Velayat-e faghih ‘is not working’ — One of Tehran’s Friday prayers leaders has declared that velayat-e faghih, the concept of religious leadership that is the core of Iran’s political system, can no longer solve the problems of the country. The pro-Moussavi mowjcamp website reports that Ayatollah Mohammad Emami-Kashani today said recent events have convinced him velayat-e faghih, currently embodied in the form of Ayatollah Khamenei, cannot work.
The comments can be seen in a video of a speech he delivered at the Jamkaran mosque outside Qom which was reportedly broadcast on the Qoran Channel. The ayatollah, a conservative member of the Assembly of Experts who is due to conduct Friday Prayers in Tehran this weekend, is clearly addressing the Mahdi, the twelfth “missing” imam of Shia Islam who they believe will return alongside Jesus to redeem the world. Many believe the Mahdi once made a brief appearance at the Jamkaran mosque. “Even at this time when in your absence we are ruled by velayat-e faghih, it is a very dim light, a distant twinkle. Because it is so dim, the problems cannot be solved. This is the situation of the country, of the world. You [the Mahdi] have to come and solve the problems, you have to come.” The ayatollah is no liberal: he is fiercely anti-West and at a recent Friday prayers gathering wondered out loud why people were allowed to write what they liked about the government. The activities of the reformists, he said, “just make our enemies happy and celebrate”. But he did blame the electoral laws for sowing the seeds of the problem and called on parliament to amend them. His latest comments suggest Friday prayers this week could yet again be interesting.
What is not clear yet is whether Ayatollah Rafsanjani, who at his last Friday prayers ceremony in Tehran threw down the gauntlet to the regime, will make an appearance when he is due up next week.
— The opposition is keeping up its relentless verbal attacks on the regime. Clearly attempting to show it is not cowed by the attempt to besmirch its name at the mass trial currently taking place, the Islamic Iran Participation Front said it was “extremely disturbed and disgusted by the recent unlawful, unjust events”.
The Front, which is headed by the brother of Ayatollah Khatami, the former president, said the Islamic Republic now bore no relation to that which was set up after the revolution. “[It] can only be compared to despotic monarchies. … Unfortunately, the painful story of interpreting the law according to the advantage of the establishment and the disadvantage of the rights of the nation and the people slowly began after [Khomeini’s] death and has got to a place where today they easily rig people’s votes and, when people gather in protest in completely lawful, peaceful ways, they are called hooligans or foreign agents, are treated in the most brutal ways, and are even gunned down and murdered. With great sorrow we must declare that the ruling system that was established as a shelter and refuge for the people against tyranny and oppression, and a government that was established to teach of freedom to the world, today cannot tolerate the desires of its own people.”
The statement says the “despots” at the heart of this repression have gone so far that even their own less extreme supporters have begun to question their actions. “The Islamic Iran Participation Front declares their regret for where the Islamic Republic has come: a place where to win legitimacy for the government and the elections, it has to submit to arranging trials which do not adhere to any law and are themselves a symbol of lawlessness and tyranny to force out of prisoners a confession to the legitimacy of the election.” Repeating the front’s stance that the present government is illegitimate, and saying that under Qoranic law forced confessions were meaningless, it warns th e regime to “learn the lessons of history and to return to the teachings of God and to keep open the door of reform for the system, and to remember the Imam’s words ”the measure is the vote of the people” and to make peace with the protesters. … With utmost certainty, reaching justice or progress in the fourth decade of the revolution without the full participation of the Iranian people is nothing but a delusion.”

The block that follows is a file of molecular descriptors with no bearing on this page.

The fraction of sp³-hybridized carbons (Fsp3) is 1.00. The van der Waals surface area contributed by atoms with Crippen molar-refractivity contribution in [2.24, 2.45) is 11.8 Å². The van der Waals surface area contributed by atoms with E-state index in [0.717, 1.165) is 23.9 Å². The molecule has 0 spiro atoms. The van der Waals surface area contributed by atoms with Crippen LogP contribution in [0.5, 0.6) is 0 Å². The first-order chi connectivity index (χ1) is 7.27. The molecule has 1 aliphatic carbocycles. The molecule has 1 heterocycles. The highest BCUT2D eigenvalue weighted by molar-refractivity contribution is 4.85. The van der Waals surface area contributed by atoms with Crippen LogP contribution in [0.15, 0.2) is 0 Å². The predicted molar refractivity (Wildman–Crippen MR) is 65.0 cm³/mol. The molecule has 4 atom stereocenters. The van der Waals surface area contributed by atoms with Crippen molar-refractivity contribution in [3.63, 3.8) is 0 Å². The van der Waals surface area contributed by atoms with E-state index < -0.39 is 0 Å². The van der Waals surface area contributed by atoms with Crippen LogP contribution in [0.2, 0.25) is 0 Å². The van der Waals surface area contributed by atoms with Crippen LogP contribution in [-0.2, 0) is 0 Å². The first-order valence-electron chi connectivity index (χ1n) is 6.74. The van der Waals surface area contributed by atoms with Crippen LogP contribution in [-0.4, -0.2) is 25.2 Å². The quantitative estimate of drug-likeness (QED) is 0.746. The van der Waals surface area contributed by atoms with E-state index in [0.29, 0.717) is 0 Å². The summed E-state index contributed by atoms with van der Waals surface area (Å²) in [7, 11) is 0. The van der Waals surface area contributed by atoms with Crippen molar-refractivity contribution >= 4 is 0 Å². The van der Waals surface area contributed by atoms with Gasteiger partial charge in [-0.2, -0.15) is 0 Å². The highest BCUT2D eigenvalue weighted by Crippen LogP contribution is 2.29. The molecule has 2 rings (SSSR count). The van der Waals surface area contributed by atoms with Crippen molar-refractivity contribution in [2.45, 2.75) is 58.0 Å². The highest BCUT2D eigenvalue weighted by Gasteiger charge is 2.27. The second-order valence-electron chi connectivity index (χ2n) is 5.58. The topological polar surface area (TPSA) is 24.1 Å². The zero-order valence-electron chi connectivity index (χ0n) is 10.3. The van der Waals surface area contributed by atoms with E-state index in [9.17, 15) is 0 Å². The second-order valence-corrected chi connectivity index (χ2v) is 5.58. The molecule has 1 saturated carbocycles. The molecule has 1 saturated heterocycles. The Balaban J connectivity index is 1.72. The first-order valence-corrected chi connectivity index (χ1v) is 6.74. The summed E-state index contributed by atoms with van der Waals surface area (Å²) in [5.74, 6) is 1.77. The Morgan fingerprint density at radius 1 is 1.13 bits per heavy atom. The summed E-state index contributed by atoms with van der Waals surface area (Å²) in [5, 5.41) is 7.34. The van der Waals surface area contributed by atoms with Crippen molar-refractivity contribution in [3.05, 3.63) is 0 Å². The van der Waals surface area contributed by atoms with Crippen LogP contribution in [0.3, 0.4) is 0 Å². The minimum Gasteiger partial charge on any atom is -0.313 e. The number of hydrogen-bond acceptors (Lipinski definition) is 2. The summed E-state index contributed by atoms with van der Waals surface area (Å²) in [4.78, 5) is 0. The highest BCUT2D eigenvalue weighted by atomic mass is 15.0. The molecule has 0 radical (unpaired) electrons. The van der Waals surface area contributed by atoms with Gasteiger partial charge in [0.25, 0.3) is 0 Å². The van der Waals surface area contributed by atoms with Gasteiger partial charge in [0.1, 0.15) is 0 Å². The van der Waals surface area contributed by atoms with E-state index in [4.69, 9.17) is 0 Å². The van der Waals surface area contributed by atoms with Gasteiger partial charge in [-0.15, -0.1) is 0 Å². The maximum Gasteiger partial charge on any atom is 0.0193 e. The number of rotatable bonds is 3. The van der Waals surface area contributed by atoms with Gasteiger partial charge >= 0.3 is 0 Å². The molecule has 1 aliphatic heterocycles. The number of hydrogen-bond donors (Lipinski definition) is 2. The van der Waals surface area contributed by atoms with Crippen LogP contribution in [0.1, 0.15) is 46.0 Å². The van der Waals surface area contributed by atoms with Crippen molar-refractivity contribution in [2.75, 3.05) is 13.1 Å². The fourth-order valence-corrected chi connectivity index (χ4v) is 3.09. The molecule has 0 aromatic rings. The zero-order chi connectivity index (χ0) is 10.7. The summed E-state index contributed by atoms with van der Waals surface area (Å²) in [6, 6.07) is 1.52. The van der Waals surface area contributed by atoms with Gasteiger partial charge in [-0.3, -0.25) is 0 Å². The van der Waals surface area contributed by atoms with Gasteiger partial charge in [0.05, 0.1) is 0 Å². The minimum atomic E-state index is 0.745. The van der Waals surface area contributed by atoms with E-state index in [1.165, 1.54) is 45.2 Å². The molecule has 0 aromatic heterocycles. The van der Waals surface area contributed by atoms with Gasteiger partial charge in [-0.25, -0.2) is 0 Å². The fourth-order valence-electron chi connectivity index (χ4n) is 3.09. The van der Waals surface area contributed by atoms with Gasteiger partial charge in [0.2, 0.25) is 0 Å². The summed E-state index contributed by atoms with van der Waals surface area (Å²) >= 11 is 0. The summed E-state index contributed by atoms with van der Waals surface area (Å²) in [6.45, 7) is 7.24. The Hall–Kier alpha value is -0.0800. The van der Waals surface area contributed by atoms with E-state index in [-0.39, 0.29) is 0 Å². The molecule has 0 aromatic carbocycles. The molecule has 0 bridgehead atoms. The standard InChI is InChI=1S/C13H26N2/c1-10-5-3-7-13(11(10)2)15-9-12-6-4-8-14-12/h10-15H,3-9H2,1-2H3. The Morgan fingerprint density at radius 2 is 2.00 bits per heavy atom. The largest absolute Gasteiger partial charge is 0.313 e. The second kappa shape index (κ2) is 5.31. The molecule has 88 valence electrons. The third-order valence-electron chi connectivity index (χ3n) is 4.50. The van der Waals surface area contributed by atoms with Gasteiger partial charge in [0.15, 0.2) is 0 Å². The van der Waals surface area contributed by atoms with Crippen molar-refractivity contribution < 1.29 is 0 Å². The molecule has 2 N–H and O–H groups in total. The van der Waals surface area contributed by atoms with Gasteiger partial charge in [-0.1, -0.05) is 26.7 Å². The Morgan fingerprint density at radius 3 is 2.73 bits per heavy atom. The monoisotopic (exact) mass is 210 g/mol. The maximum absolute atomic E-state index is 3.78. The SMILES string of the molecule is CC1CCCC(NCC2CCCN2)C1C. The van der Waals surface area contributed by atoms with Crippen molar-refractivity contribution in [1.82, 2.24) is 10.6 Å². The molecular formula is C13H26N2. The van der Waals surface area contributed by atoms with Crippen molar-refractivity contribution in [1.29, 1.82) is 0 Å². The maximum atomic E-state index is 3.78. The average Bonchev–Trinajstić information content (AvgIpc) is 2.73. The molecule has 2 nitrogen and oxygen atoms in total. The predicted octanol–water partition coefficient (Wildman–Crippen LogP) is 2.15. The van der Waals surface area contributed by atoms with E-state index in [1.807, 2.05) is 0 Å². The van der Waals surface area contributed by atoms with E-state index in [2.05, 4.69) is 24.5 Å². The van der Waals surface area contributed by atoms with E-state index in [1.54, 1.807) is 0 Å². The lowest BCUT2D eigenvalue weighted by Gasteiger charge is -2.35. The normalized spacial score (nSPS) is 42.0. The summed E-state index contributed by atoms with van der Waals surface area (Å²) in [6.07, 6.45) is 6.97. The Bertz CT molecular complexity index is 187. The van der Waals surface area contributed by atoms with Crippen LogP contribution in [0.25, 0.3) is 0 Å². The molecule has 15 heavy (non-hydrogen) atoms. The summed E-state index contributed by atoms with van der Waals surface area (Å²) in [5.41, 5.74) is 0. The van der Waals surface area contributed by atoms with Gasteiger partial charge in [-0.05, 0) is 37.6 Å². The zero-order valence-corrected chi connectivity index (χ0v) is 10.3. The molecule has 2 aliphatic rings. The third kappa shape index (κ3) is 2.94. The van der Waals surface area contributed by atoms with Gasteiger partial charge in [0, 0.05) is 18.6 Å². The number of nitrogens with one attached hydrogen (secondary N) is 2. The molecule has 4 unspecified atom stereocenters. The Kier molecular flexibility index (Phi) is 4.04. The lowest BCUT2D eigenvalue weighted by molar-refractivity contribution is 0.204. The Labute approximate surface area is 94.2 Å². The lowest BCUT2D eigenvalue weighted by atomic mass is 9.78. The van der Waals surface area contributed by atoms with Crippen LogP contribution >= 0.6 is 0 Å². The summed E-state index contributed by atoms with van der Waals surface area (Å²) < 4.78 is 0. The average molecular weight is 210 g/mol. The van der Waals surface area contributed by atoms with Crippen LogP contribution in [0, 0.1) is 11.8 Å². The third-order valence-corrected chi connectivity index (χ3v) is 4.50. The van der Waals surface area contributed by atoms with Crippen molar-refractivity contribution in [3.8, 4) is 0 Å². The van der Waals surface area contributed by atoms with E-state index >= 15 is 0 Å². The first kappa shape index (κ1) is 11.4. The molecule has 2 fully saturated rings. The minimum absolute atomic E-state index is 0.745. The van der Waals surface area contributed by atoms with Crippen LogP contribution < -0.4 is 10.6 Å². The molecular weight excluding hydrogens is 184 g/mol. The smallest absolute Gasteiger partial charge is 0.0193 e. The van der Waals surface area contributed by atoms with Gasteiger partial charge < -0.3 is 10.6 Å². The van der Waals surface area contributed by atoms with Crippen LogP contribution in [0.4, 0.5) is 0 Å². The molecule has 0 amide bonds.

— Mehdi Karoubi today strongly criticized the current scare tactics used by “the coup administration”, according to Etemaad-e Melli. He asked why those who claim to have won so man y votes have to send so many security forces to the streets and won’t even let people pay their respects at a funeral. Show trials and militarising the country would not solve its problems.
— Grand Ayatollah Yousuf Sanei, one of the most senior clerics, issued a strong statement pointing out that forced confessions had no merit. Those involved in airing them were as guilty as those who forcefully obtained them, he said. “Eventually, sometime soon, before the judgment day, they will be punished!” MySpace, LAT, Pedestrian, Facebook
Lawyer’s protest delays mass trial – The trial of more than 100 people arrested in recent disturbances was delayed for two days today after one of the key lawyers refused to attend in protest at the failure to observe basic legal requirements. The trial, which opened on Saturday, was due to have resumed Thursday, but a statement from the court today said it would now restart at 8am Saturday at the request of more than 10 defence lawyers.
But PressTV suggested the real reason for the delay was that Houshang Babaei, the lawyer representing Mostafa Tajzadeh, Mohsen Mirdamadi and Behzad Nabavi, had refused to appear at the trial to represent his clients because of the “lack of respect for the basic requirements of holding a trial”. The website said Babaei had demanded time to visit his clients in prison, access to the charges filed against them, and the provision of enough time to prepare a defence case as the very basic requirements of a fair trial. PressTV